Which leads to the realization that Menolly doesn’t intend to return to the Hold and the misery it contains. The free life is much more appealing. Practicality kicks in soon afterward – food is probably covered by foraging, but she needs somewhere to sleep at night, and somewhere she can take shelter from both the elements and Threadfall. As she approaches the fire-lizard caverns, her danger sense kicks into overdrive. It’s too quiet. Looking over her shoulder, she sees why – Threadfall is inbound. Add Menolly casts about in panic, trying to find a suitable shelter against the deadly rain, she hears a thrummimg sound coming from the ground underneath. Menolly correctly deduces the cavern is hollow, and makes for the ledge where she had widened an entry to see if she can get herself protected. The original hole only covers her head and shoulders – so she tries to widen it more, but strikes rock far too soon for that plan to work.

And then, inspiration strikes.

She could only get herself into the shelter up to her shoulders. No matter how she turned and twisted, the was an outcropping that she could not pass. Once again she wished she were as small as a girl ought to be. Sella would have had no trouble crawling through that hole.

How long did she have before Thread would be raining down on her unprotected body?
Body? She might not get past the bobble in the wall with her shoulders…but…She reversed her position, and feet, legs, hips, all right up to the shoulders passed into the safety of solid rock. Her head was covered, but only just, by the cliff overhang.

Perfect pitch, size, strength, and brains! Menolly has all the potential to be completely awesome at whatever she does, assuming she can escape that toxic environment. And assuming the institutional sexism of her chosen profession doesn’t prevent her from getting a foothold. Because, it appears, only Fandarel is openly pursuing equality – in the name of efficiency, of course.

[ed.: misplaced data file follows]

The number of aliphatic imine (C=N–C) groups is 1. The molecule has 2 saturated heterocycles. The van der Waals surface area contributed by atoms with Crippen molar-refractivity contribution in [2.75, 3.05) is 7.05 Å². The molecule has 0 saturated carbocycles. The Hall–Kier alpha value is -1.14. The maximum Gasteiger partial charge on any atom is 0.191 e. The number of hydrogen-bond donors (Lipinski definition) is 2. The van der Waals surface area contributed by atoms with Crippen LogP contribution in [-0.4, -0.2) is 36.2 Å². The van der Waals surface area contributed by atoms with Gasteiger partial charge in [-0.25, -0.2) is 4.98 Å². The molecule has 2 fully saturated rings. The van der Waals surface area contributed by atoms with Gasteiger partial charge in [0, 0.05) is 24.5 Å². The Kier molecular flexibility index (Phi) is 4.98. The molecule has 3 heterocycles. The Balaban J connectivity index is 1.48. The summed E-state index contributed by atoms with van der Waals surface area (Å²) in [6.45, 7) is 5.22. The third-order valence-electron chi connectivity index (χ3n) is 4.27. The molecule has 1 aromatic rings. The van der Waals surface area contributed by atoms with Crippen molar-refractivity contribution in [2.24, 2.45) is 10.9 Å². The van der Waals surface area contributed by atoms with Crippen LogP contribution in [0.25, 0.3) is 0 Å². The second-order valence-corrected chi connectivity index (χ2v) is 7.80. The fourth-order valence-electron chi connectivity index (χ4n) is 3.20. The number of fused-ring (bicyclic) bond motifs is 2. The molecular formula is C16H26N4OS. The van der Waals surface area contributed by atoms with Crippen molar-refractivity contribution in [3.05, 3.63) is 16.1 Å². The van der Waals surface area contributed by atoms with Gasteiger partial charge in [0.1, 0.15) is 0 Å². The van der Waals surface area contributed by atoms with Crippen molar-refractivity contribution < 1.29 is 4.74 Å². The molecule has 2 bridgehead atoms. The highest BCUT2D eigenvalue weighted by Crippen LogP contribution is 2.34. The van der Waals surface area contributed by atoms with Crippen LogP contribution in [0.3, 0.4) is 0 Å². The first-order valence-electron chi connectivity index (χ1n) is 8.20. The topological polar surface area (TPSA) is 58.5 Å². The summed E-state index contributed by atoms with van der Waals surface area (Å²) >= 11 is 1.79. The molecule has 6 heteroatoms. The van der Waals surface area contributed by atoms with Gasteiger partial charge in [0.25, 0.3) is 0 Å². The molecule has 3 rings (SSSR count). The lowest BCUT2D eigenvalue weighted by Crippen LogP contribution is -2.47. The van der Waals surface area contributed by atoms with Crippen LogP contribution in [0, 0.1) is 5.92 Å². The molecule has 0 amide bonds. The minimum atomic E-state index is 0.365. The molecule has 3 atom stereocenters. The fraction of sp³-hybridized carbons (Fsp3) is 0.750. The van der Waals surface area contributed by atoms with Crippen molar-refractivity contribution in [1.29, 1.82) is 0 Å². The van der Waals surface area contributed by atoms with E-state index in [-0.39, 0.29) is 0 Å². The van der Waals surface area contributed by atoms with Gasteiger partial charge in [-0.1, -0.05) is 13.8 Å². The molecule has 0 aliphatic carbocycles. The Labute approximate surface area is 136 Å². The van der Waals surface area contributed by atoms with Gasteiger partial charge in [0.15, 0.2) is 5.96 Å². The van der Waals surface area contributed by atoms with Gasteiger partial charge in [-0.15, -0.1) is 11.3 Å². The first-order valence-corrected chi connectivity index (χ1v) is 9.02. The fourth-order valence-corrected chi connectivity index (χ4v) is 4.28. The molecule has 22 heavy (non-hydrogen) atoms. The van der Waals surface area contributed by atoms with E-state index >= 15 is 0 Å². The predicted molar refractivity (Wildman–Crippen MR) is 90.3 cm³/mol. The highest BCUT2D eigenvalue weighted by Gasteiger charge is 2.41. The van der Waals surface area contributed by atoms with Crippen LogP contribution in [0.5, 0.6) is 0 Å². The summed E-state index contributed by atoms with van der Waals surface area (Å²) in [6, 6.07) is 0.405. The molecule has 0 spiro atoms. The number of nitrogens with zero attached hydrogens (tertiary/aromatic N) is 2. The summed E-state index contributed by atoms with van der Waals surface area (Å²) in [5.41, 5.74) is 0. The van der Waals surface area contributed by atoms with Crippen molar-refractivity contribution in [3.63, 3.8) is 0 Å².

Menolly notices she didn’t bring her sack of food in with her, so after a little fighting with it, she retrieves the sack – and the force of the retrieval sends her deeper into the cave system as the ledge she was hiding out on gives way. (It also apparently removes whatever obstacle was obstructing her head and shoulders earlier.) Menolly realizes that she’s in the middle of the Hatching Ground right as the eggs hatch. The first few fire-lizards head out, only to have Threadfall meet them at the entrance to the cave. Menolly tries to stop the fire-lizards from exiting, but they attack her and get around her when she had to defend herself. Menolly pleads with the older fire-lizards to stop the younger ones.

The thrill of being the witness to a Hatching of fire lizards gave way to horror. Dragons had to be protected because they protected Pern. In Menolly’s fear and confusion, the little fire lizards were linked to their giant counterparts.
She was overwhelmed with pangs of hunger, belly-knotting, gut-twisting hunger. It took her only a moment to realize that the driving force in these fire lizards was that sort of hunger: that was what was sending them senselessly forth. They had to eat. She remembered that dragons had to eat, too, when they first Hatched, fed by the boys they Impressed.